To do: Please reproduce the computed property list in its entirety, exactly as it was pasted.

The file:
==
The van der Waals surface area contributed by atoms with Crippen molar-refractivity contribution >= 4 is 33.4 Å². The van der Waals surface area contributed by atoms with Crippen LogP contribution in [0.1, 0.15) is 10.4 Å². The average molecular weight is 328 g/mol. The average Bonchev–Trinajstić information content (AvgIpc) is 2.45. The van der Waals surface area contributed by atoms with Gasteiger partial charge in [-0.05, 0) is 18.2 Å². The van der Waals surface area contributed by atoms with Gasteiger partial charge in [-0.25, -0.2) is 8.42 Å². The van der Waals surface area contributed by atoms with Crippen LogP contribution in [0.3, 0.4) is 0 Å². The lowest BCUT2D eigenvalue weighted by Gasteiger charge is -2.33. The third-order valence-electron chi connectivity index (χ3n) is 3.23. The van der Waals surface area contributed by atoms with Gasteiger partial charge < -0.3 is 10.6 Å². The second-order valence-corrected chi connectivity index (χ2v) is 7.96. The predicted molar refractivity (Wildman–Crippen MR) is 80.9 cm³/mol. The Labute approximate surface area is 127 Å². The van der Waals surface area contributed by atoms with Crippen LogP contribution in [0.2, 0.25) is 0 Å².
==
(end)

The van der Waals surface area contributed by atoms with Crippen molar-refractivity contribution >= 4 is 33.4 Å². The van der Waals surface area contributed by atoms with Crippen LogP contribution in [0.1, 0.15) is 10.4 Å². The average molecular weight is 328 g/mol. The average Bonchev–Trinajstić information content (AvgIpc) is 2.45. The van der Waals surface area contributed by atoms with Gasteiger partial charge in [-0.05, 0) is 18.2 Å². The van der Waals surface area contributed by atoms with Gasteiger partial charge in [-0.25, -0.2) is 8.42 Å². The van der Waals surface area contributed by atoms with Crippen LogP contribution in [0.3, 0.4) is 0 Å². The lowest BCUT2D eigenvalue weighted by Gasteiger charge is -2.33. The third-order valence-electron chi connectivity index (χ3n) is 3.23. The van der Waals surface area contributed by atoms with Gasteiger partial charge < -0.3 is 10.6 Å². The second-order valence-corrected chi connectivity index (χ2v) is 7.96. The predicted molar refractivity (Wildman–Crippen MR) is 80.9 cm³/mol. The Labute approximate surface area is 127 Å². The van der Waals surface area contributed by atoms with Crippen LogP contribution in [0.2, 0.25) is 0 Å².